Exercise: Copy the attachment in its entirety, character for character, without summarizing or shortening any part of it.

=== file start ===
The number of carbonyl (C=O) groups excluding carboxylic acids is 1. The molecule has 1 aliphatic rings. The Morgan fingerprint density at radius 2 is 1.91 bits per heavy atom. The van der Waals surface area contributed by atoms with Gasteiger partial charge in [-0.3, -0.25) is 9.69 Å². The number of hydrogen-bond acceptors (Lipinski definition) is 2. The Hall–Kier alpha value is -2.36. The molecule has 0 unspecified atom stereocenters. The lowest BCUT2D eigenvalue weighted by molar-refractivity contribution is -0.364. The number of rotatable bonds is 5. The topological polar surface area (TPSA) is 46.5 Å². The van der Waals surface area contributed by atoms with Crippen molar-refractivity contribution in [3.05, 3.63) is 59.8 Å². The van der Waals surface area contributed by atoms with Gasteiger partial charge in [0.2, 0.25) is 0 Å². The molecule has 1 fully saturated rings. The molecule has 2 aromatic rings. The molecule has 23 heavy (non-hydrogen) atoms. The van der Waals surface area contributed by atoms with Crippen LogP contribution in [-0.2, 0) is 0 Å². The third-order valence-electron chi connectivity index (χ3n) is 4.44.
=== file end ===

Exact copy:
The number of carbonyl (C=O) groups excluding carboxylic acids is 1. The molecule has 1 aliphatic rings. The Morgan fingerprint density at radius 2 is 1.91 bits per heavy atom. The van der Waals surface area contributed by atoms with Gasteiger partial charge in [-0.3, -0.25) is 9.69 Å². The number of hydrogen-bond acceptors (Lipinski definition) is 2. The Hall–Kier alpha value is -2.36. The molecule has 0 unspecified atom stereocenters. The lowest BCUT2D eigenvalue weighted by molar-refractivity contribution is -0.364. The number of rotatable bonds is 5. The topological polar surface area (TPSA) is 46.5 Å². The van der Waals surface area contributed by atoms with Crippen molar-refractivity contribution in [3.05, 3.63) is 59.8 Å². The van der Waals surface area contributed by atoms with Gasteiger partial charge in [0.2, 0.25) is 0 Å². The molecule has 1 fully saturated rings. The molecule has 2 aromatic rings. The molecule has 23 heavy (non-hydrogen) atoms. The van der Waals surface area contributed by atoms with Crippen LogP contribution in [-0.2, 0) is 0 Å². The third-order valence-electron chi connectivity index (χ3n) is 4.44.